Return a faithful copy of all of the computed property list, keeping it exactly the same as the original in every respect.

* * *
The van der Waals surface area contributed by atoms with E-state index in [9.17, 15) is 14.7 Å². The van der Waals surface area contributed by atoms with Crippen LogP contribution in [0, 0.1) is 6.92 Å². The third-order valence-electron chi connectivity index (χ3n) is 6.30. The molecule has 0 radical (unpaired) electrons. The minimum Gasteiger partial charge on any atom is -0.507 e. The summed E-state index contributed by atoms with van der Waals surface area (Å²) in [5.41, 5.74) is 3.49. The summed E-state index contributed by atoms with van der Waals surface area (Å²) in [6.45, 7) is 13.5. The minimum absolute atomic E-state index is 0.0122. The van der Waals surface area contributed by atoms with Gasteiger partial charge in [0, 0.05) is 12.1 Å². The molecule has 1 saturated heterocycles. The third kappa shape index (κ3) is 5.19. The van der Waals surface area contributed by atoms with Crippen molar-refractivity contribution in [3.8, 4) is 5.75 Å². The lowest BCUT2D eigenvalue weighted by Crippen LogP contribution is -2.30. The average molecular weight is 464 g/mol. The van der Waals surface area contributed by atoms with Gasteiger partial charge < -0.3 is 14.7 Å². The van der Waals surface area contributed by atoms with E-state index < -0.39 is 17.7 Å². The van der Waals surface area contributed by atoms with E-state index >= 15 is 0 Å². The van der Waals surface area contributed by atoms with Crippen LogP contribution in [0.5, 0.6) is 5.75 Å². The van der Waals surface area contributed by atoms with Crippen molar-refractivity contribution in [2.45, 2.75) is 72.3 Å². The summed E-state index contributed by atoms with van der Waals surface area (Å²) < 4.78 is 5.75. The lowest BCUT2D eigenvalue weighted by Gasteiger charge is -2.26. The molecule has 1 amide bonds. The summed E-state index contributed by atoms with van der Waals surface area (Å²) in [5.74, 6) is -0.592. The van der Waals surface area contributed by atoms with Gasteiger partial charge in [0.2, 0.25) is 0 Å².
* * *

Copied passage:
The van der Waals surface area contributed by atoms with E-state index in [9.17, 15) is 14.7 Å². The van der Waals surface area contributed by atoms with Crippen LogP contribution in [0, 0.1) is 6.92 Å². The third-order valence-electron chi connectivity index (χ3n) is 6.30. The molecule has 0 radical (unpaired) electrons. The minimum Gasteiger partial charge on any atom is -0.507 e. The summed E-state index contributed by atoms with van der Waals surface area (Å²) in [5.41, 5.74) is 3.49. The summed E-state index contributed by atoms with van der Waals surface area (Å²) in [6.45, 7) is 13.5. The minimum absolute atomic E-state index is 0.0122. The van der Waals surface area contributed by atoms with Gasteiger partial charge in [0, 0.05) is 12.1 Å². The molecule has 1 saturated heterocycles. The third kappa shape index (κ3) is 5.19. The van der Waals surface area contributed by atoms with Crippen molar-refractivity contribution in [3.8, 4) is 5.75 Å². The lowest BCUT2D eigenvalue weighted by Crippen LogP contribution is -2.30. The average molecular weight is 464 g/mol. The van der Waals surface area contributed by atoms with Gasteiger partial charge < -0.3 is 14.7 Å². The van der Waals surface area contributed by atoms with E-state index < -0.39 is 17.7 Å². The van der Waals surface area contributed by atoms with E-state index >= 15 is 0 Å². The van der Waals surface area contributed by atoms with Crippen LogP contribution in [0.5, 0.6) is 5.75 Å². The van der Waals surface area contributed by atoms with Crippen molar-refractivity contribution in [2.45, 2.75) is 72.3 Å². The summed E-state index contributed by atoms with van der Waals surface area (Å²) < 4.78 is 5.75. The lowest BCUT2D eigenvalue weighted by Gasteiger charge is -2.26. The molecule has 1 amide bonds. The summed E-state index contributed by atoms with van der Waals surface area (Å²) in [5.74, 6) is -0.592. The van der Waals surface area contributed by atoms with Gasteiger partial charge in [0.2, 0.25) is 0 Å².